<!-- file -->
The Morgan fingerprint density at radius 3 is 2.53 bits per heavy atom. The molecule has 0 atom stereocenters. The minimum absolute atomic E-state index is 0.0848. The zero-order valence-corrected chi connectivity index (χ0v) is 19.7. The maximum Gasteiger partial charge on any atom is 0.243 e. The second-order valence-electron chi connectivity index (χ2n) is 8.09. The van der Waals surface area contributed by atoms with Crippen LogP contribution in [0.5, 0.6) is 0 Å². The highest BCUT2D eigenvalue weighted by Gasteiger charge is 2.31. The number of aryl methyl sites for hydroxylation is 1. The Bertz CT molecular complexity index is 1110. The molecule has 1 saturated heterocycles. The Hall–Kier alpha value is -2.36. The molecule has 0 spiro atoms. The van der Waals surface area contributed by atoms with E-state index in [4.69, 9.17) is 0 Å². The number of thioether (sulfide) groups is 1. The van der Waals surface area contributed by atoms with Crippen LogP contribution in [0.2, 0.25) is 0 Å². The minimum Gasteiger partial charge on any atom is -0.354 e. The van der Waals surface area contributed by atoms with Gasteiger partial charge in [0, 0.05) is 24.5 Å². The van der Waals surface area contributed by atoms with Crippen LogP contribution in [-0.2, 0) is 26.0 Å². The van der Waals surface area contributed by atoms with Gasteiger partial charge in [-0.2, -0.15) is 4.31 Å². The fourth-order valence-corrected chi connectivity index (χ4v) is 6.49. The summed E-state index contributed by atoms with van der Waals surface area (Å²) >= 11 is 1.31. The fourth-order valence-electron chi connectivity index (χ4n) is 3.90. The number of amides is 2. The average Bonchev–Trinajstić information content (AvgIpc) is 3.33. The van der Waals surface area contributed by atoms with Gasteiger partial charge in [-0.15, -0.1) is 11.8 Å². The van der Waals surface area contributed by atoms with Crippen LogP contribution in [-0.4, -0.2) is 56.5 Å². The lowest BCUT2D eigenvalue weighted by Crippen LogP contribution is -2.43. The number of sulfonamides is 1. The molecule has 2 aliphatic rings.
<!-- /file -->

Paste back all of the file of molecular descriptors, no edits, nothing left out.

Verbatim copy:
The Morgan fingerprint density at radius 3 is 2.53 bits per heavy atom. The molecule has 0 atom stereocenters. The minimum absolute atomic E-state index is 0.0848. The zero-order valence-corrected chi connectivity index (χ0v) is 19.7. The maximum Gasteiger partial charge on any atom is 0.243 e. The second-order valence-electron chi connectivity index (χ2n) is 8.09. The van der Waals surface area contributed by atoms with Crippen LogP contribution in [0.5, 0.6) is 0 Å². The highest BCUT2D eigenvalue weighted by Gasteiger charge is 2.31. The number of aryl methyl sites for hydroxylation is 1. The Bertz CT molecular complexity index is 1110. The molecule has 1 saturated heterocycles. The Hall–Kier alpha value is -2.36. The molecule has 0 spiro atoms. The van der Waals surface area contributed by atoms with E-state index in [4.69, 9.17) is 0 Å². The number of thioether (sulfide) groups is 1. The van der Waals surface area contributed by atoms with Crippen LogP contribution in [0.2, 0.25) is 0 Å². The minimum Gasteiger partial charge on any atom is -0.354 e. The van der Waals surface area contributed by atoms with Gasteiger partial charge in [0, 0.05) is 24.5 Å². The van der Waals surface area contributed by atoms with Crippen LogP contribution in [-0.2, 0) is 26.0 Å². The van der Waals surface area contributed by atoms with Gasteiger partial charge in [-0.2, -0.15) is 4.31 Å². The fourth-order valence-corrected chi connectivity index (χ4v) is 6.49. The summed E-state index contributed by atoms with van der Waals surface area (Å²) >= 11 is 1.31. The fourth-order valence-electron chi connectivity index (χ4n) is 3.90. The number of amides is 2. The average Bonchev–Trinajstić information content (AvgIpc) is 3.33. The van der Waals surface area contributed by atoms with Gasteiger partial charge in [-0.15, -0.1) is 11.8 Å². The van der Waals surface area contributed by atoms with Crippen LogP contribution in [-0.4, -0.2) is 56.5 Å². The lowest BCUT2D eigenvalue weighted by Crippen LogP contribution is -2.43. The number of sulfonamides is 1. The molecule has 2 aliphatic rings.